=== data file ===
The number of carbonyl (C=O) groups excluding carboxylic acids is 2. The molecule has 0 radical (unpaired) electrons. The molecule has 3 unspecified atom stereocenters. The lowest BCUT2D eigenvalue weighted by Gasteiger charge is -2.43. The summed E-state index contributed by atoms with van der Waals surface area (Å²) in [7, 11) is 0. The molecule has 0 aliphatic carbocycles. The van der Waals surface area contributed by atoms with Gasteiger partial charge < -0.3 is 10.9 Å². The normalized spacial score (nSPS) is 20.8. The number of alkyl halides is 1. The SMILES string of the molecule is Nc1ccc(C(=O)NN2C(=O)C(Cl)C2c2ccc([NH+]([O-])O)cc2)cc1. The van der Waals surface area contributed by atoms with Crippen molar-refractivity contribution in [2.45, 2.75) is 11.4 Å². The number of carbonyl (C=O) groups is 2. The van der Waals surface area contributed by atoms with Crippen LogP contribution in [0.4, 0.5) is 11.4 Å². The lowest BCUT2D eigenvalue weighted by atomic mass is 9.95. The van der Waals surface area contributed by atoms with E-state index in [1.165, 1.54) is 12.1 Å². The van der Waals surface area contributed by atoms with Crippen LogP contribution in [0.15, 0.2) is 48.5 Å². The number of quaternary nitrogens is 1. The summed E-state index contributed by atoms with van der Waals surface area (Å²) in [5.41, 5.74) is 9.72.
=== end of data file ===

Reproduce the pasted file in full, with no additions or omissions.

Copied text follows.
The number of carbonyl (C=O) groups excluding carboxylic acids is 2. The molecule has 0 radical (unpaired) electrons. The molecule has 3 unspecified atom stereocenters. The lowest BCUT2D eigenvalue weighted by Gasteiger charge is -2.43. The summed E-state index contributed by atoms with van der Waals surface area (Å²) in [7, 11) is 0. The molecule has 0 aliphatic carbocycles. The van der Waals surface area contributed by atoms with Gasteiger partial charge < -0.3 is 10.9 Å². The normalized spacial score (nSPS) is 20.8. The number of alkyl halides is 1. The SMILES string of the molecule is Nc1ccc(C(=O)NN2C(=O)C(Cl)C2c2ccc([NH+]([O-])O)cc2)cc1. The van der Waals surface area contributed by atoms with Crippen molar-refractivity contribution in [2.45, 2.75) is 11.4 Å². The number of carbonyl (C=O) groups is 2. The van der Waals surface area contributed by atoms with Crippen LogP contribution in [0.4, 0.5) is 11.4 Å². The lowest BCUT2D eigenvalue weighted by atomic mass is 9.95. The van der Waals surface area contributed by atoms with E-state index in [1.165, 1.54) is 12.1 Å². The van der Waals surface area contributed by atoms with Crippen LogP contribution in [0.15, 0.2) is 48.5 Å². The number of quaternary nitrogens is 1. The summed E-state index contributed by atoms with van der Waals surface area (Å²) in [5.41, 5.74) is 9.72.